David Ruffin and the Elegant Groove


“I’m always mindful of groove, but why can’t the groove be elegant?”
-Van McCoy

David Ruffin left The Temptations in 1969 ready to take on the world, but after one big hit with My Whole World Ended, he hung in limbo for a few years. There were 4 solid albums released and one that was shelved entirely, each with at least a couple songs that should’ve been hits. Why weren’t they? I have a theory. Ruffin was mercurial, self assured, and dangerous, three traits Berry Gordy did not value in an artist. But had Motown contractually cut him loose to go to a competing label, it would’ve been a disaster. So they kept him on the payroll, under-promote his work, humble him, keep him at arm’s length- no closer, no farther.

By 1975, things were very different at Motown. Gordy had moved the entire operation out to California and largely removed himself from day to day matters at the label. The best days of The Temptations were behind them. They had lost Paul Williams, they were losing Eddie Kendricks, and Norman Whitfield was no longer producing their records. Psychedelia was out. Disco was in. Motown, for once, was behind the trend instead of in front. Gordy sat by the pool. Ruffin’s phone rang. Van McCoy was on the line, and he had a plan to follow up his hit, The Hustle. He needed firepower to keep that vibe alive, and David Ruffin was an explosive cat.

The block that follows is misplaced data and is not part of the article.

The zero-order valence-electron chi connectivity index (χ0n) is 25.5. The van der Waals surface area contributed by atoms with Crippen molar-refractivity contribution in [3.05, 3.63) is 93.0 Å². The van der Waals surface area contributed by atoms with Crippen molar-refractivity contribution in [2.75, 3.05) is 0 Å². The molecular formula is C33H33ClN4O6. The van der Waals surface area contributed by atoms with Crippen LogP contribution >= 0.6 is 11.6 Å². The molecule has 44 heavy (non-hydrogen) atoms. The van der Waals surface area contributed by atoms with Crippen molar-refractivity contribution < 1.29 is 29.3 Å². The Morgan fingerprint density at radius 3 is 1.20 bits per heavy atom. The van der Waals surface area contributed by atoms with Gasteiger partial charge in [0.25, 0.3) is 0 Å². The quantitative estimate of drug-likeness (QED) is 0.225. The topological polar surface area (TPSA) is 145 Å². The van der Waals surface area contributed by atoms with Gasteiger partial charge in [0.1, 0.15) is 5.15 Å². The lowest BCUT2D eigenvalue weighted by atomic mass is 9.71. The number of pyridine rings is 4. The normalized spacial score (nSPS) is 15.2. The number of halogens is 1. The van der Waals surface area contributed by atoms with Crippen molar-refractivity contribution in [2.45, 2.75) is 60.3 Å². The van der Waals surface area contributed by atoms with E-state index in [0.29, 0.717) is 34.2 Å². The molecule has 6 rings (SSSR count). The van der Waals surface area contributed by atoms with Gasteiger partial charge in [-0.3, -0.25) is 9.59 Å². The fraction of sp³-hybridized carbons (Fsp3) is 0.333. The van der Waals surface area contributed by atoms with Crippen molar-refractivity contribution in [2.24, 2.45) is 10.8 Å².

In the past he had been too explosive, in fact. He carried a reputation for an ego that had overcome his senses, and The Temptations survived without him. Six years can be a long time in the life of a man, however. The title of the album and the title of the song that would be his first hit in all that time told the story.

“I’m a different person now I need to show you somehow who I am today”

Who I Am is a beautiful record. Filled with strings and lush arrangements, the instrumentation bumps, trumps, and soars as Ruffin’s gruff voice regally strides over it and against it, depending on the tune. Once again, Ruffin would be on top and in a cool groove. He would get another single up on the charts with Statue Of A Fool, a track about living in a mistake forever when your heart tells you to.

David Ruffin did his best work when he sang what he knew.